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Arctic, Circumpolar stories curated by @Northern_Clips [Full story? Click on headline]
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Russia explores old nuclear waste dumps in Arctic

Russia explores old nuclear waste dumps in Arctic | Inuit Nunangat Stories |

"...Russia's drive for Arctic oil and gas is complicated by the presence of old nuclear waste dumps in the Kara Sea. 

The toxic legacy of the Cold War lives on in Russia's Arctic, where the Soviet military dumped many tonnes of radioactive hardware at sea.

For more than a decade, Western governments have been helping Russia to remove nuclear fuel from decommissioned submarines docked in the Kola Peninsula - the region closest to Scandinavia.

But further east lies an intact nuclear submarine at the bottom of the Kara Sea, and its highly enriched uranium fuel is a potential time bomb.

This year the Russian authorities want to see if the K-27 sub can be safely raised, so that the uranium - sealed inside the reactors - can be removed.

They also plan to survey numerous other nuclear dumps in the Kara Sea, where Russia's energy giant Rosneft and its US partner Exxon Mobil are now exploring for oil and gas. ... Secret dumps

On the western flank is a closed military zone - the Novaya Zemlya archipelago. It was where the USSR tested hydrogen bombs - above ground in the early days.

Besides K-27, official figures show that the Soviet military dumped a huge quantity of nuclear waste in the Kara Sea: 17,000 containers and 19 vessels with radioactive waste, as well as 14 nuclear reactors, five of which contain hazardous spent fuel. Low-level liquid waste was simply poured into the sea...."

Northern_Clips's insight:

"...As if to underline the strategic priorities, Russia is boosting its military presence in the Arctic and the Northern Fleet is getting a new generation of submarines, armed with multiple nuclear warheads...."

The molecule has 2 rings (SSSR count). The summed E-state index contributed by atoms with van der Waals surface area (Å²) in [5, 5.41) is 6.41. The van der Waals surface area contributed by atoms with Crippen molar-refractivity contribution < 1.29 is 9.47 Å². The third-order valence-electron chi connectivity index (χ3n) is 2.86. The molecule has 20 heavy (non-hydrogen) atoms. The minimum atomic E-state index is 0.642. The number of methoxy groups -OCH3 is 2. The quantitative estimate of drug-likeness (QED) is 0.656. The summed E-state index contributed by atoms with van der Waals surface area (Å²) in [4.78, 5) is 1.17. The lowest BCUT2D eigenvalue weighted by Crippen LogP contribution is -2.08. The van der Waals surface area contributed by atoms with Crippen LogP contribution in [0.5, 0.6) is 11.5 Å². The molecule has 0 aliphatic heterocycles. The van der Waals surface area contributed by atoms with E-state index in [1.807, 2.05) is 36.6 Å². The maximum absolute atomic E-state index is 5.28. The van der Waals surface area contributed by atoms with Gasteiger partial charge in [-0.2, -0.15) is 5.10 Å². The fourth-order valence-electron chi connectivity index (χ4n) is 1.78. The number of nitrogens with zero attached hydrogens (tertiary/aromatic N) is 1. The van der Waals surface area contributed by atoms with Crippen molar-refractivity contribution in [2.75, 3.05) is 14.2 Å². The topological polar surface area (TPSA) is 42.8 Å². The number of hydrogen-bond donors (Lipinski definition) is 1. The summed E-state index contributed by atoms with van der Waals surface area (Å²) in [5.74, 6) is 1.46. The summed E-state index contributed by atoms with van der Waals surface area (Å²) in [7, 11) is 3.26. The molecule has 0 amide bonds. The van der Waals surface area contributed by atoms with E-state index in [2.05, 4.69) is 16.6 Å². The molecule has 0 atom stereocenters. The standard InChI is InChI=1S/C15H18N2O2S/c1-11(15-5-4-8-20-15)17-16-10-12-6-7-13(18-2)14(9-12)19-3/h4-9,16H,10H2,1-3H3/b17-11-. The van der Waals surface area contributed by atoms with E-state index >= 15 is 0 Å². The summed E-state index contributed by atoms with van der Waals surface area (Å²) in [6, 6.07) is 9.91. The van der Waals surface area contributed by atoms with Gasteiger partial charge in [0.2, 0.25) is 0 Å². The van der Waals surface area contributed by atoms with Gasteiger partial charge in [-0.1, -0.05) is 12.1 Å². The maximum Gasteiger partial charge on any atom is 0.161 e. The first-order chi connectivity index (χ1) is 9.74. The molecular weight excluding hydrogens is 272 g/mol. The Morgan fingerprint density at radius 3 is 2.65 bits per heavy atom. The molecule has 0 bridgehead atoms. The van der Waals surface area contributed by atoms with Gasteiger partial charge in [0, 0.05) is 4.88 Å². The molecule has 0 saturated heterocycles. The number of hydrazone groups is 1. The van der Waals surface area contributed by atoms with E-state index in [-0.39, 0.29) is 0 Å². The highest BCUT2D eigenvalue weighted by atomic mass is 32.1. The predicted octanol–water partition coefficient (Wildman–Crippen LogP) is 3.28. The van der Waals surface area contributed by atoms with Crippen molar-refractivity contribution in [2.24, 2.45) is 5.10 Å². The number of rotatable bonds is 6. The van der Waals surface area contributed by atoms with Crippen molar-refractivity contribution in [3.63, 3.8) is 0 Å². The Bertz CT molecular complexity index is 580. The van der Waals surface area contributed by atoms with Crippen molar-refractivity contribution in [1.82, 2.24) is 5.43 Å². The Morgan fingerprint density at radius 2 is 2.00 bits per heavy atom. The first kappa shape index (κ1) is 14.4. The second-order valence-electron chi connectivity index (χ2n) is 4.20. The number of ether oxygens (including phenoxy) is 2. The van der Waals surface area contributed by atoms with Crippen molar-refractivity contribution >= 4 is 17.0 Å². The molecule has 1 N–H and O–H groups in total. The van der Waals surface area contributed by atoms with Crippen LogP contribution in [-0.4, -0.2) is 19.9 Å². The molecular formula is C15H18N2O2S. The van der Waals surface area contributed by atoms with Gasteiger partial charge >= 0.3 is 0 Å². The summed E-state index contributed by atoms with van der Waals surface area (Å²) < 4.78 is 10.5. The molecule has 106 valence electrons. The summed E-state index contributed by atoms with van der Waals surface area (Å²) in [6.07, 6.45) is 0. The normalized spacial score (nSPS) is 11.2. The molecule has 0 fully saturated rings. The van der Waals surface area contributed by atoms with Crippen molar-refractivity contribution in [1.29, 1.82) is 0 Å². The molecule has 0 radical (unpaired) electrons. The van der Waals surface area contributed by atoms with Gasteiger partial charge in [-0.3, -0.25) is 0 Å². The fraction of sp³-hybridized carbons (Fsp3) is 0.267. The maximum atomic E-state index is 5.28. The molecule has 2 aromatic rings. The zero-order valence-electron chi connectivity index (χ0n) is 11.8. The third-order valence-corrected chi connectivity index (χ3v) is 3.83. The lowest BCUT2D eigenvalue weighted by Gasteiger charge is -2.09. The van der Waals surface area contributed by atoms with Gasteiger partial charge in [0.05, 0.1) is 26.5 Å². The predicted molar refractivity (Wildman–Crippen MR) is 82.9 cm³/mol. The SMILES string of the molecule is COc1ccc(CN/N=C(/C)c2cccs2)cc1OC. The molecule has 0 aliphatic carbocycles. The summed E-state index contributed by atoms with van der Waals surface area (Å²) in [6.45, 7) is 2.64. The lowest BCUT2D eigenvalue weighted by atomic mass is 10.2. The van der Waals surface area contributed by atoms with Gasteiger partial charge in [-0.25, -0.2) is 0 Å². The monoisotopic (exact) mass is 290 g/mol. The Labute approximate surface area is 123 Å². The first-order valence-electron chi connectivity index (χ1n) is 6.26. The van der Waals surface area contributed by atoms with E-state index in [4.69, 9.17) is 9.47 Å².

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Russia’s Arctic Security Strategy - Analysis

Russia’s Arctic Security Strategy - Analysis | Inuit Nunangat Stories |


November 6, 2011

By Dmitry Gorenburg

The Russian Arctic’s economic Potential

A 2008 US Geological Survey estimates that 13 percent of the world’s remaining oil and 30 percent of its natural gas reserves are located in the Arctic. A relative increase in energy prices compared to the historical average has made the exploitation of these remote and technically difficult resources more cost-effective. Russia’s natural resources ministry has stated that the parts of the Arctic Ocean claimed by Russia may hold more petroleum deposits than those currently held by Saudi Arabia. The same US Geological Survey estimated total Russian offshore oil reserves at 30 billion barrels, while natural gas reserves were estimated at 34 trillion cubic meters (tcm), with an additional 27 billion barrels of natural gas liquids.1

Because most of these deposits are located offshore in the Arctic Ocean, where extraction platforms will be subject to severe storms and the danger of sea-ice, the exploitation of these resources will require significant investment and in some cases the development of new technology. This means that extraction will only be economically feasible if prices for hydrocarbons remain high.